Cloud computing helps propel Microsoft’s strong quarter
WARSAW, Poland: Polish and Bulgarian officials said on Tuesday that Russia was suspending deliveries of natural gas from their countries after refusing to pay for their supplies in Russian rubles.
The governments of both European Union and NATO members said Russian energy giant Gazprom had informed them it was cutting gas supplies from Wednesday.
The suspensions would be the first since Russian President Vladimir Putin said last month that “unfriendly” foreign buyers should pay state-owned Gazprom in rubles instead of dollars and euros. No country except Hungary agreed to pay in bules.
If Gazprom suspends deliveries to other countries, it could cause economic hardship in Europe, leading to higher gas prices and possibly rationing. Germany is particularly vulnerable due to its heavy dependence on Russian gas. But the cuts would also be a blow to Russia’s own economy.
Poland was a strong supporter of neighboring Ukraine during the Russian invasion. It is a transit point for weapons that the United States and other Western countries have supplied to Ukraine.
The Polish government confirmed this week that it was sending tanks to the Ukrainian army. On Tuesday, he announced a list of sanctions targeting 50 Russian oligarchs and companies, including Gazprom.
Bulgaria, once one of Moscow’s closest allies, severed many of its old ties with Russia after a new liberal government took over last fall and after Putin’s army invaded Ukraine. He supported sanctions against Russia and provided humanitarian aid to Ukraine.
Bulgaria has been reluctant to provide military aid to Ukraine, but Prime Minister Kiril Petkov and members of his coalition government are traveling to Kyiv on Wednesday for talks with Ukrainian officials on further aid to the country.
Poland’s state-owned gas company, PGNiG, said it was told by Gazprom that its deliveries through the Yamal-Europe gas pipeline would stop on Wednesday morning.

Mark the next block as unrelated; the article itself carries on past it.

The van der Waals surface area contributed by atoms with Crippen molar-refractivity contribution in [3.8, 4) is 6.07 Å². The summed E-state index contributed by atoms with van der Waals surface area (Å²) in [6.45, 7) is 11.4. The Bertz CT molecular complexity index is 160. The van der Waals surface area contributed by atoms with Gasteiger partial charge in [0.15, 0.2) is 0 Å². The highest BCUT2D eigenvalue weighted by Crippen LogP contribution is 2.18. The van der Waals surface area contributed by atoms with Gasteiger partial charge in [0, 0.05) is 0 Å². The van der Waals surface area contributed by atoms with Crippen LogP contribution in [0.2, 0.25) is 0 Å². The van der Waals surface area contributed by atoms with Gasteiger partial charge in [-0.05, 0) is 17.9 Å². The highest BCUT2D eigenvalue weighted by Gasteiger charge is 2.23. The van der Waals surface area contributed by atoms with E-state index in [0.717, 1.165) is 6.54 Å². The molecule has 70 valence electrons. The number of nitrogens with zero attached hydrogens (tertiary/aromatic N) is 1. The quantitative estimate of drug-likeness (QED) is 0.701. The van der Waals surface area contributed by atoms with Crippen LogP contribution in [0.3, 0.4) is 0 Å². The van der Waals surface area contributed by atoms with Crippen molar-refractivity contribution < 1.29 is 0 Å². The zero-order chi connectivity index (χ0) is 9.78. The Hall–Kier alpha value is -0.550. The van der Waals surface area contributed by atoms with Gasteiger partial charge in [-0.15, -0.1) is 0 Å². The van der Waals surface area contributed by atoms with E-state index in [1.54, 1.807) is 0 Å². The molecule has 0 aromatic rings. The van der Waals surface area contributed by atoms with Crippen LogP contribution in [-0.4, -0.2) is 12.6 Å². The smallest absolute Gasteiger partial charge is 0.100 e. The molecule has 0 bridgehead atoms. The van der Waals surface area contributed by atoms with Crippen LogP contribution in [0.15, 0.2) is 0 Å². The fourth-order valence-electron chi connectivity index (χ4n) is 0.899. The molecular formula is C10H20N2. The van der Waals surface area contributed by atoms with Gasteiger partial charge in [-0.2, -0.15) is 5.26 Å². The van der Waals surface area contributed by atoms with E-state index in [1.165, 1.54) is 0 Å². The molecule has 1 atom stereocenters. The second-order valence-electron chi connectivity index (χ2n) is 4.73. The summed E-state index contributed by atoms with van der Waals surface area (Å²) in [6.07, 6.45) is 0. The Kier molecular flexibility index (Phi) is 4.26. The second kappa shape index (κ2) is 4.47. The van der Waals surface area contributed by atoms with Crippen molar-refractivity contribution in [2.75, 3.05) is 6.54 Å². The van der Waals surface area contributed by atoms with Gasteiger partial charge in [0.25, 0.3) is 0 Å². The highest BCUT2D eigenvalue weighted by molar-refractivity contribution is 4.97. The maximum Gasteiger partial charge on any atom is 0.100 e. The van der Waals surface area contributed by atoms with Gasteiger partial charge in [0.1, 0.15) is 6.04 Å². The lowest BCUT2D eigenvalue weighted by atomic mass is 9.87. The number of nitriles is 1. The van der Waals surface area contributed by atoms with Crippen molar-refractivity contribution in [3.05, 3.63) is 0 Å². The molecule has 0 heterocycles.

Later, Bulgaria’s energy ministry said it was informed that the supply of Russian gas to Bulgaria via the TurkStream gas pipeline would also cease on Wednesday.
Europe imports large quantities of Russian natural gas to heat homes, generate electricity and power industry. Imports continued despite the war in Ukraine.
Around 60% of imports are paid for in euros and the rest in dollars. Putin’s request was apparently intended to help bolster the Russian currency amid Western sanctions imposed during the war.
European leaders said they would not meet the ruble requirement, arguing it violated the terms of the contracts and their sanctions against Russia.
The Yamal pipeline transports natural gas from Russia to Poland and Germany, via Belarus. Poland receives some 9 billion cubic meters of Russian gas per year, meeting about 45% of the country’s needs.
The Polish gas company said it was considering legal action over the Russian payment claim. But Polish Climate Minister Anna Moskwa stressed that Poland was prepared for such a situation after working for years to reduce its dependence on Russian energy sources.
Several years ago it opened its first liquefied natural gas, or LNG, terminal at Swinoujscie on the Baltic Sea coast, while later this year a pipeline bringing gas from Norway, called the “Baltic Pipe “, must become operational.
“There will be no shortage of gas in Polish homes,” Moskwa tweeted.
Bulgaria said the new gas payment system created considerable risks for the country and that it was working with state gas companies to find alternative sources to replace the supplies it receives from Russia. .
But the Bulgarian government has said no restrictions on domestic gas consumption will be imposed for now, even though the Balkan country of 6.5 million people meets more than 90% of its gas needs with Russian imports.
In Washington, White House press secretary Jen Psaki said the United States was preparing for such a move by Russia “in anticipation of the possibility of it happening or a decrease in what ‘They provide”.
“Part of that has been asking some countries in Asia that have excess supply to provide that to Europe. We’ve done that in some cases, and it’s been an ongoing effort,” Psaki said.